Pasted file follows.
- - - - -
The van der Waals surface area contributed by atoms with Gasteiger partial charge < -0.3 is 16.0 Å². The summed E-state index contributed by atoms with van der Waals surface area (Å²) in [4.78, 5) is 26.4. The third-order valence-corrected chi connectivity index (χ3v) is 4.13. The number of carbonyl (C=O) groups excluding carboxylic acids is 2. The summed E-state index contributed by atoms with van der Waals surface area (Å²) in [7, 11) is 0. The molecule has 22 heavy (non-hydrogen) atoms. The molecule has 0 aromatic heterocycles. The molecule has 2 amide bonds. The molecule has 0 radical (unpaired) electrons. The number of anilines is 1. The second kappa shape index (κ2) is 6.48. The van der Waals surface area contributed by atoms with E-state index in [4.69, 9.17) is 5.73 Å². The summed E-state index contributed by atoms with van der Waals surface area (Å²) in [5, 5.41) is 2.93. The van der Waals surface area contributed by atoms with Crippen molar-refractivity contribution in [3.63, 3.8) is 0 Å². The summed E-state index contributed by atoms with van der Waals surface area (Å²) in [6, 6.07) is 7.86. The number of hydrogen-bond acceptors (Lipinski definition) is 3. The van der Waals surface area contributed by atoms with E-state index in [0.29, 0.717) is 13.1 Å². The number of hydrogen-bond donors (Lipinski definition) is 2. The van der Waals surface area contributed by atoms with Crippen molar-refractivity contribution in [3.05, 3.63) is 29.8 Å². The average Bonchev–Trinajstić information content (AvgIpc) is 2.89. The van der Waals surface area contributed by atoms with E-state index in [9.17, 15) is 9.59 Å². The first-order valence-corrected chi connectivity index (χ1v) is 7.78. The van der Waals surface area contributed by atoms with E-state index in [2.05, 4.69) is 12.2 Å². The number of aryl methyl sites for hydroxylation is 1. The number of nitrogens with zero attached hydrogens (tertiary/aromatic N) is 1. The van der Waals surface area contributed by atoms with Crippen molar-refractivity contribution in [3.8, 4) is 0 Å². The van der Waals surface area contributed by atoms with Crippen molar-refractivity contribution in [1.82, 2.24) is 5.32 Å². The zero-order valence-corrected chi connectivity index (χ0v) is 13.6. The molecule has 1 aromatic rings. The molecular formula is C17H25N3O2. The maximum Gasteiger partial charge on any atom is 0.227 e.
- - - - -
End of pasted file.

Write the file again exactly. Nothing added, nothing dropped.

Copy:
The van der Waals surface area contributed by atoms with Gasteiger partial charge < -0.3 is 16.0 Å². The summed E-state index contributed by atoms with van der Waals surface area (Å²) in [4.78, 5) is 26.4. The third-order valence-corrected chi connectivity index (χ3v) is 4.13. The number of carbonyl (C=O) groups excluding carboxylic acids is 2. The summed E-state index contributed by atoms with van der Waals surface area (Å²) in [7, 11) is 0. The molecule has 22 heavy (non-hydrogen) atoms. The molecule has 0 aromatic heterocycles. The molecule has 2 amide bonds. The molecule has 0 radical (unpaired) electrons. The number of anilines is 1. The second kappa shape index (κ2) is 6.48. The van der Waals surface area contributed by atoms with E-state index in [4.69, 9.17) is 5.73 Å². The summed E-state index contributed by atoms with van der Waals surface area (Å²) in [5, 5.41) is 2.93. The van der Waals surface area contributed by atoms with Crippen molar-refractivity contribution in [3.63, 3.8) is 0 Å². The summed E-state index contributed by atoms with van der Waals surface area (Å²) in [6, 6.07) is 7.86. The number of hydrogen-bond acceptors (Lipinski definition) is 3. The van der Waals surface area contributed by atoms with E-state index in [0.29, 0.717) is 13.1 Å². The number of hydrogen-bond donors (Lipinski definition) is 2. The van der Waals surface area contributed by atoms with Crippen molar-refractivity contribution in [3.05, 3.63) is 29.8 Å². The average Bonchev–Trinajstić information content (AvgIpc) is 2.89. The van der Waals surface area contributed by atoms with E-state index in [9.17, 15) is 9.59 Å². The first-order valence-corrected chi connectivity index (χ1v) is 7.78. The van der Waals surface area contributed by atoms with E-state index in [2.05, 4.69) is 12.2 Å². The number of aryl methyl sites for hydroxylation is 1. The number of nitrogens with zero attached hydrogens (tertiary/aromatic N) is 1. The van der Waals surface area contributed by atoms with Crippen molar-refractivity contribution in [3.8, 4) is 0 Å². The van der Waals surface area contributed by atoms with Crippen molar-refractivity contribution in [1.82, 2.24) is 5.32 Å². The zero-order valence-corrected chi connectivity index (χ0v) is 13.6. The molecule has 1 aromatic rings. The molecular formula is C17H25N3O2. The maximum Gasteiger partial charge on any atom is 0.227 e.